I've been towing my 1999 Safari 25' with my 2005 Land Rover LR3 HSE. We live in the Lake Tahoe area at 6200' elevation. Many of our trips have involved going down to sea level and back. We've hauled up the mountain from the valley without any problems. Last summer we drove from Sacramento where the temp was 108 degrees and came up the mountain, running the air conditioner with no increase in engine temp. It pulls the Safari very well. Plenty of power to maintain highway speeds on any hill we've encountered. The LR3 has a 300 hp Jaguar engine and a six speed tranny. It's also got self-levelling air suspension so no special hitch is required or recommended. We've been in some pretty windy conditions and lots of mountain roads without any stability issues. I had read posts suggesting that the Land Rover would not work as a tow vehicle, many from people who had never owned or driven one. So, I wanted to relate my actual experiences. I've also towed a 1976 25' Caravanner (destroyed by snow this winter, but that's another story) and a 1973 25' Tradewind. Both of those towed fine with the LR3 as well, but they are both lighter than the 1999 25' Safari. The LR3 has excellent brakes and a short rear overhang. It won an award in Europe for Tow Vehicle of the Year (not sure the details on that, I read the press release but didn't keep a copy). Anyway, I've had nothing but good experiences towing my various Airstreams with the LR3 and can give it a good recommendation as a tow vehicle.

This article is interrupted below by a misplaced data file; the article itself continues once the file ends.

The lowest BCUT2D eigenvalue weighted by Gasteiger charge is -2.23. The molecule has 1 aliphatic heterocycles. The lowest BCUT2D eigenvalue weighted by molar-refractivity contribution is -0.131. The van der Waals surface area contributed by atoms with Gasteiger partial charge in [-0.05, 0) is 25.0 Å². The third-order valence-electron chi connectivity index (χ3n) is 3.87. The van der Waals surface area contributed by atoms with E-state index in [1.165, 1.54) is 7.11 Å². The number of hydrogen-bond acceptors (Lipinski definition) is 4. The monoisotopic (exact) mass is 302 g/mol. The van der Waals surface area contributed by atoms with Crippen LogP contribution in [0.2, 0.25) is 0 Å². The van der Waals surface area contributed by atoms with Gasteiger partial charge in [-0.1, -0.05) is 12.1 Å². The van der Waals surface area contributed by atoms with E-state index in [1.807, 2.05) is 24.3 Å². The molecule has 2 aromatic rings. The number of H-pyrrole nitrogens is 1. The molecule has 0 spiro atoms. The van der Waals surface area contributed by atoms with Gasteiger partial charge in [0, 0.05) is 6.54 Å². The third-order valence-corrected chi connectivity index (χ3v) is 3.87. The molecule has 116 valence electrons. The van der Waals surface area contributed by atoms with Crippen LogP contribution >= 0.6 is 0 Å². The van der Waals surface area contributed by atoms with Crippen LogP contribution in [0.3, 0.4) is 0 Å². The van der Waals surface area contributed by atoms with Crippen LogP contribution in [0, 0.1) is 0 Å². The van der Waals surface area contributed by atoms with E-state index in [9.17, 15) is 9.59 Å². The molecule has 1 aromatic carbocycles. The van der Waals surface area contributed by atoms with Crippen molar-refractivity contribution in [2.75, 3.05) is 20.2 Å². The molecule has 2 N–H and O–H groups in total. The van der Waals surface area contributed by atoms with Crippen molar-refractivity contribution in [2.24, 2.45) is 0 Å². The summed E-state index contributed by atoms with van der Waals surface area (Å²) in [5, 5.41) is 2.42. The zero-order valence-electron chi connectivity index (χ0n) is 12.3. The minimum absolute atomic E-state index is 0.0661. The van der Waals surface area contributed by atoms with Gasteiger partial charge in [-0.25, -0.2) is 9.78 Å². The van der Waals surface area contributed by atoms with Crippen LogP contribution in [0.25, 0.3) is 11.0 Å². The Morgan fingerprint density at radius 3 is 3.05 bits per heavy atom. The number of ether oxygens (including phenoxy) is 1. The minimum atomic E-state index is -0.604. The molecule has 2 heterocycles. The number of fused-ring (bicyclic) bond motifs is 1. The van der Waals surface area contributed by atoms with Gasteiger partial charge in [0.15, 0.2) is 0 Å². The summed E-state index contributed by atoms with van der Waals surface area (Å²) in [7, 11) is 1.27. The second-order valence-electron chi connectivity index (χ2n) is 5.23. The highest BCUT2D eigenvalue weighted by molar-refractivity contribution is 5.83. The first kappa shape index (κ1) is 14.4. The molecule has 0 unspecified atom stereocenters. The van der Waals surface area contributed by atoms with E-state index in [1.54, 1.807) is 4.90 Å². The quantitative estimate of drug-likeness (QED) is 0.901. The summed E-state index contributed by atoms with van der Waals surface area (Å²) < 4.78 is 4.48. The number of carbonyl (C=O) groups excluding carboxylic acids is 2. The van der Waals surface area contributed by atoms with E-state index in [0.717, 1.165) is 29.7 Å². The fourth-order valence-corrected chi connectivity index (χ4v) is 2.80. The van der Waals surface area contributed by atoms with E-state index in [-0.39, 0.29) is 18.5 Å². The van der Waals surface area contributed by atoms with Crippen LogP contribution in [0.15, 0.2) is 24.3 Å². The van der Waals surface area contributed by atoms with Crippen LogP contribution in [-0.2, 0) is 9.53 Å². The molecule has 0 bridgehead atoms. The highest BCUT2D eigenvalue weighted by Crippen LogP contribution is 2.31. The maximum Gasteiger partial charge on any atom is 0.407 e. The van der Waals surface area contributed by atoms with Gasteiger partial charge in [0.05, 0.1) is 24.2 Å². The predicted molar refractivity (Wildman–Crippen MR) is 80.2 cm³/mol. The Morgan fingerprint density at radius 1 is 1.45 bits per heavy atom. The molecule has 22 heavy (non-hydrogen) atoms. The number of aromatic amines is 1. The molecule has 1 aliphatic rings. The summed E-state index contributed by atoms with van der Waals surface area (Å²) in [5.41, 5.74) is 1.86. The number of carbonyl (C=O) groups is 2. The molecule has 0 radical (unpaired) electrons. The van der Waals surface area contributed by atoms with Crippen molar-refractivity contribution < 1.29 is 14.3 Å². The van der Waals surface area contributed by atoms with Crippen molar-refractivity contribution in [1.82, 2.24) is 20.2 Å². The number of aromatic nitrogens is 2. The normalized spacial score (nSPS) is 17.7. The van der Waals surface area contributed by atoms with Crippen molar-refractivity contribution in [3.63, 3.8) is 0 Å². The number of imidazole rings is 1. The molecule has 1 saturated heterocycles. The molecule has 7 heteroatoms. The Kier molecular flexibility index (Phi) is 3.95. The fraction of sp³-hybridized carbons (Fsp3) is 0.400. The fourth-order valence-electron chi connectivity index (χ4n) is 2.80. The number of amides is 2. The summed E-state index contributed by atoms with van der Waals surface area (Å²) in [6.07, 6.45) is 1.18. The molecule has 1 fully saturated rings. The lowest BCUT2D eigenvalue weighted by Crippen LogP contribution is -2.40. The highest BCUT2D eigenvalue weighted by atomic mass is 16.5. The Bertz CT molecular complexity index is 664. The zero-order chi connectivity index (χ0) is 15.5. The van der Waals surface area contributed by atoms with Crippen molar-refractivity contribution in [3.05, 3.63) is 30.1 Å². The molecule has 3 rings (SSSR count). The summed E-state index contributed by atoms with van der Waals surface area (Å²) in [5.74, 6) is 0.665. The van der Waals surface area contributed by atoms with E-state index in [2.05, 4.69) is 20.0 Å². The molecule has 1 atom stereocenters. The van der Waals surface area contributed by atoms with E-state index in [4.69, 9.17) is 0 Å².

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Old 05-12-2008, 11:42 PM   #41
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We've crossed the country twice and have crossed mountains large and small in our 2005 Dodge Durango pulling a 2006 Safari FB, which at times has been nearly packed.

Average fuel economy covering about 20,000 miles according to the on-board computer is 13.4 mpg. An that's on regular grade gasoline.

Pretty good performance I'd say.
Mike Young & Rosemary Nelson

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Old 05-13-2008, 12:25 PM   #42
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I had read posts suggesting that the Land Rover would not work as a tow vehicle, many from people who had never owned or driven one.
IIRC, the only issue I have read on this forum was with the transmission not holding up. That was from more than one previous owner that had towed their Airstream. I thought this was odd since the Range Rover is marketed as a genteel country estate vehicle and is often shown towing a horse trailer...granted a horse trailer typically weighs less with a horse(s) than the average Airstream, but it made me wonder.

I always thought the Land Rover was the tougher little brother to the Range Rover. I also didn't realize they had ranges to rove in England.